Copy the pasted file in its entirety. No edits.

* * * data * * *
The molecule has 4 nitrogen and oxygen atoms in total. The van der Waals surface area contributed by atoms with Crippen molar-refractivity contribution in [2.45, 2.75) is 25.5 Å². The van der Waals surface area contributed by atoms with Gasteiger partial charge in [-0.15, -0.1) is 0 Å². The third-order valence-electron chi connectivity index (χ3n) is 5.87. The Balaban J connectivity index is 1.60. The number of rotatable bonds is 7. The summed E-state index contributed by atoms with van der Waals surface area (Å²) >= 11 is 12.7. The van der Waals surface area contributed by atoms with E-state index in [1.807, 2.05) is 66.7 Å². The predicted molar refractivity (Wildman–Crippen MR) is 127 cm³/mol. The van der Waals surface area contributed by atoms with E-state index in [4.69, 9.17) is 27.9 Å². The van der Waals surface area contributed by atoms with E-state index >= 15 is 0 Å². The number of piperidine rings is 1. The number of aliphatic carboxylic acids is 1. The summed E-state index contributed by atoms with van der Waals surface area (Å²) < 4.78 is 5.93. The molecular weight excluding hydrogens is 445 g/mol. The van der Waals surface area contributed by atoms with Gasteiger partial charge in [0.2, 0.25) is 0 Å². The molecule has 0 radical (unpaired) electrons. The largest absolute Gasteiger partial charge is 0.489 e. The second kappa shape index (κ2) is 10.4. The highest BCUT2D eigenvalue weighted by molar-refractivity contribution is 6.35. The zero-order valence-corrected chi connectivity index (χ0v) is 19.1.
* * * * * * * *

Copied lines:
The molecule has 4 nitrogen and oxygen atoms in total. The van der Waals surface area contributed by atoms with Crippen molar-refractivity contribution in [2.45, 2.75) is 25.5 Å². The van der Waals surface area contributed by atoms with Gasteiger partial charge in [-0.15, -0.1) is 0 Å². The third-order valence-electron chi connectivity index (χ3n) is 5.87. The Balaban J connectivity index is 1.60. The number of rotatable bonds is 7. The summed E-state index contributed by atoms with van der Waals surface area (Å²) >= 11 is 12.7. The van der Waals surface area contributed by atoms with E-state index in [1.807, 2.05) is 66.7 Å². The predicted molar refractivity (Wildman–Crippen MR) is 127 cm³/mol. The van der Waals surface area contributed by atoms with E-state index in [4.69, 9.17) is 27.9 Å². The van der Waals surface area contributed by atoms with E-state index >= 15 is 0 Å². The number of piperidine rings is 1. The number of aliphatic carboxylic acids is 1. The summed E-state index contributed by atoms with van der Waals surface area (Å²) < 4.78 is 5.93. The molecular weight excluding hydrogens is 445 g/mol. The van der Waals surface area contributed by atoms with Gasteiger partial charge in [0.2, 0.25) is 0 Å². The molecule has 0 radical (unpaired) electrons. The largest absolute Gasteiger partial charge is 0.489 e. The second kappa shape index (κ2) is 10.4. The highest BCUT2D eigenvalue weighted by molar-refractivity contribution is 6.35. The zero-order valence-corrected chi connectivity index (χ0v) is 19.1.